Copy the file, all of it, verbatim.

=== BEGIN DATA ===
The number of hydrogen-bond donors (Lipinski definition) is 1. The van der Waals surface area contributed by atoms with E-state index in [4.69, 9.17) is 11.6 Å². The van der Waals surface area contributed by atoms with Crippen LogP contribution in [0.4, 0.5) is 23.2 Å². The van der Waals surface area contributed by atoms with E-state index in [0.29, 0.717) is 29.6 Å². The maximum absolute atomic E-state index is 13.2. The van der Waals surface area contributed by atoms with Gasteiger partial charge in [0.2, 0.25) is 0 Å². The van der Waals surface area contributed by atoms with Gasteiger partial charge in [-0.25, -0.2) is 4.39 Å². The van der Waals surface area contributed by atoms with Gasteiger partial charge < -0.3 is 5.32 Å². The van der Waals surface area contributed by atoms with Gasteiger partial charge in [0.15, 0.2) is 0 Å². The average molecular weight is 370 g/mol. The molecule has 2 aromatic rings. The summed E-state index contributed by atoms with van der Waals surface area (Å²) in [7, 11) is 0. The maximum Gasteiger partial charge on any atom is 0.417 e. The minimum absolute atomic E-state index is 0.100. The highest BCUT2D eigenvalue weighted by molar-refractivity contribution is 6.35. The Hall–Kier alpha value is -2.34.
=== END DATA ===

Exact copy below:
The number of hydrogen-bond donors (Lipinski definition) is 1. The van der Waals surface area contributed by atoms with E-state index in [4.69, 9.17) is 11.6 Å². The van der Waals surface area contributed by atoms with Crippen LogP contribution in [0.4, 0.5) is 23.2 Å². The van der Waals surface area contributed by atoms with E-state index in [0.29, 0.717) is 29.6 Å². The maximum absolute atomic E-state index is 13.2. The van der Waals surface area contributed by atoms with Gasteiger partial charge in [0.2, 0.25) is 0 Å². The van der Waals surface area contributed by atoms with Gasteiger partial charge in [-0.25, -0.2) is 4.39 Å². The van der Waals surface area contributed by atoms with Gasteiger partial charge < -0.3 is 5.32 Å². The van der Waals surface area contributed by atoms with Gasteiger partial charge in [0.15, 0.2) is 0 Å². The average molecular weight is 370 g/mol. The molecule has 2 aromatic rings. The summed E-state index contributed by atoms with van der Waals surface area (Å²) in [7, 11) is 0. The maximum Gasteiger partial charge on any atom is 0.417 e. The minimum absolute atomic E-state index is 0.100. The highest BCUT2D eigenvalue weighted by molar-refractivity contribution is 6.35. The Hall–Kier alpha value is -2.34.